When the Lakers signed Dwight Howard during the offseason, the collective chuckle going around the league, and certainly Twitter, was palpable. Howard, once one of the best players in the league, had become a punchline who’d burned through four teams since his initial, disastrous tour with the Lakers. The signing was seen as a last-ditch deal by a team that had waited too long for Kawhi Leonard and was stuck rounding up the leftover scraps of a barren marketplace.
But the Lakers were careful. They signed Howard to a non-guaranteed deal for $2.56 million, the veteran’s minimum for a player with at least 10 years of service. In other words, the Lakers have effectively been paying Howard day to day, with a Jan. 7 deadline to guarantee his full deal for the remainder of the season. If the Lakers, at any point prior to Jan. 7, had wanted to cut ties with Howard, they could’ve done so without paying him another dollar.
It was a trial period, a test of sorts, and Howard has passed with flying colors. Now Jan. 7 has arrived, and the Lakers, in a mere formality of a move, are officially picking up Howard’s contract for the rest of the season, per ESPN’s Dave McMenamin.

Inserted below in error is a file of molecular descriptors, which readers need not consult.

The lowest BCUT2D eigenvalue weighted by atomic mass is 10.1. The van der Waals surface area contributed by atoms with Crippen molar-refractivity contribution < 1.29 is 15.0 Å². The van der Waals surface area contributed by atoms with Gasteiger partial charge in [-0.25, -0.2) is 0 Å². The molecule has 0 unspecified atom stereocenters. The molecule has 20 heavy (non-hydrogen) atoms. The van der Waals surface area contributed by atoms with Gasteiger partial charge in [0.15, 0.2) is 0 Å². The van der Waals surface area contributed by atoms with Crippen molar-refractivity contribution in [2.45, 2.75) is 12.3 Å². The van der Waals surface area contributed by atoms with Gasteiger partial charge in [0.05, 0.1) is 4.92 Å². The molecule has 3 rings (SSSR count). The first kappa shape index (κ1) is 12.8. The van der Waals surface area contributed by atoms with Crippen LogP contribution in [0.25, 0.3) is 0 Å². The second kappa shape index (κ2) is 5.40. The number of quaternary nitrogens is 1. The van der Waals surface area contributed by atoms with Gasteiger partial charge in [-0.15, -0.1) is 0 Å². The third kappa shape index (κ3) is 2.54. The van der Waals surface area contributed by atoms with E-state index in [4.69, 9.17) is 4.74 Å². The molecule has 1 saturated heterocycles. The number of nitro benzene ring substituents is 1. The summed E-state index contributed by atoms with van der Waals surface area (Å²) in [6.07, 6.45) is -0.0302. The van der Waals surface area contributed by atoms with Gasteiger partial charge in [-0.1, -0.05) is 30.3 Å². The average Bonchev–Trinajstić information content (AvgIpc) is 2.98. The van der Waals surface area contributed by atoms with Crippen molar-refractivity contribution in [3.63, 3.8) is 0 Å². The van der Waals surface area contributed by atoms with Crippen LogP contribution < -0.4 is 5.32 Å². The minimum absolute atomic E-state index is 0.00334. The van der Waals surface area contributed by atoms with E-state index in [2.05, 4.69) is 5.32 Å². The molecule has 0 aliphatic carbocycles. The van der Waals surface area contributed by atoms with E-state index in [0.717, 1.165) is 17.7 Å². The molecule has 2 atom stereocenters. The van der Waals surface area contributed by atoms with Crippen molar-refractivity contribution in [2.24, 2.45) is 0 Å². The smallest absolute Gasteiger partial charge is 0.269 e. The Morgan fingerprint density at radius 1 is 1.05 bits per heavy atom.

So the dream season continues for Howard, who has carved out an integral role on a Lakers team with the second-best record in the league. On Monday it was reported that Howard. One night earlier, he recorded five of the Lakers’ 20 blocked shots — to go with 11 points and nine boards — in a win over Detroit.
For the season, Howard is averaging 7.1 points, 6.8 rebounds and 1.4 blocks in just under 20 minutes a game. Those numbers don’t do complete justice to the impact he’s had. Howard has made a lot more money in his career than the Lakers are paying him, but it’s been a while since he earned his paycheck like this.
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